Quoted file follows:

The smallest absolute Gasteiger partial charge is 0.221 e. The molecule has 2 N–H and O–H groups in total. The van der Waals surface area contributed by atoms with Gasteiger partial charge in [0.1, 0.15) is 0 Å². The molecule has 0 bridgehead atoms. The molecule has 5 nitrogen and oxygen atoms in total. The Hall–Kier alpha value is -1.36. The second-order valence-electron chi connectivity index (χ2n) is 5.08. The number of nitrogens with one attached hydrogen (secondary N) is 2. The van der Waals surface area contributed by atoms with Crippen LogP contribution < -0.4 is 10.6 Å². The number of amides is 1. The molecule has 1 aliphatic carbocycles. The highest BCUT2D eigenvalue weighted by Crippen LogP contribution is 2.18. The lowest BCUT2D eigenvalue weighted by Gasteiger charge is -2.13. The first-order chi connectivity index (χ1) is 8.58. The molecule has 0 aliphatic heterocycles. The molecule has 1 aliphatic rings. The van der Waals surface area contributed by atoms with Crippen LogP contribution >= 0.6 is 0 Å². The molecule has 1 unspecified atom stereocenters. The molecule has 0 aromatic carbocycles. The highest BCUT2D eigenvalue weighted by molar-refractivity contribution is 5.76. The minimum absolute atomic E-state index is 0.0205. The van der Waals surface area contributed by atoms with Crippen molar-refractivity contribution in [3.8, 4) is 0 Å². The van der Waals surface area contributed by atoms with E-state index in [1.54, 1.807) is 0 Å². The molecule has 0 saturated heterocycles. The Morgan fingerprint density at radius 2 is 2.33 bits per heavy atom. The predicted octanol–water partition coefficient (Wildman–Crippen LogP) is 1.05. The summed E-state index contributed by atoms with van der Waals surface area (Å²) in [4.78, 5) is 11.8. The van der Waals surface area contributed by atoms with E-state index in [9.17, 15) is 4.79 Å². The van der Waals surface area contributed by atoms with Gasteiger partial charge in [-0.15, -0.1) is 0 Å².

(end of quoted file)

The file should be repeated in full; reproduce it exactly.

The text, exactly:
The smallest absolute Gasteiger partial charge is 0.221 e. The molecule has 2 N–H and O–H groups in total. The van der Waals surface area contributed by atoms with Gasteiger partial charge in [0.1, 0.15) is 0 Å². The molecule has 0 bridgehead atoms. The molecule has 5 nitrogen and oxygen atoms in total. The Hall–Kier alpha value is -1.36. The second-order valence-electron chi connectivity index (χ2n) is 5.08. The number of nitrogens with one attached hydrogen (secondary N) is 2. The van der Waals surface area contributed by atoms with Crippen LogP contribution < -0.4 is 10.6 Å². The number of amides is 1. The molecule has 1 aliphatic carbocycles. The highest BCUT2D eigenvalue weighted by Crippen LogP contribution is 2.18. The lowest BCUT2D eigenvalue weighted by Gasteiger charge is -2.13. The first-order chi connectivity index (χ1) is 8.58. The molecule has 0 aliphatic heterocycles. The molecule has 1 aliphatic rings. The van der Waals surface area contributed by atoms with Crippen LogP contribution >= 0.6 is 0 Å². The molecule has 1 unspecified atom stereocenters. The molecule has 0 aromatic carbocycles. The highest BCUT2D eigenvalue weighted by molar-refractivity contribution is 5.76. The minimum absolute atomic E-state index is 0.0205. The van der Waals surface area contributed by atoms with Crippen molar-refractivity contribution in [3.8, 4) is 0 Å². The van der Waals surface area contributed by atoms with E-state index in [1.54, 1.807) is 0 Å². The molecule has 0 saturated heterocycles. The Morgan fingerprint density at radius 2 is 2.33 bits per heavy atom. The predicted octanol–water partition coefficient (Wildman–Crippen LogP) is 1.05. The summed E-state index contributed by atoms with van der Waals surface area (Å²) in [4.78, 5) is 11.8. The van der Waals surface area contributed by atoms with E-state index in [9.17, 15) is 4.79 Å². The van der Waals surface area contributed by atoms with Gasteiger partial charge in [-0.15, -0.1) is 0 Å².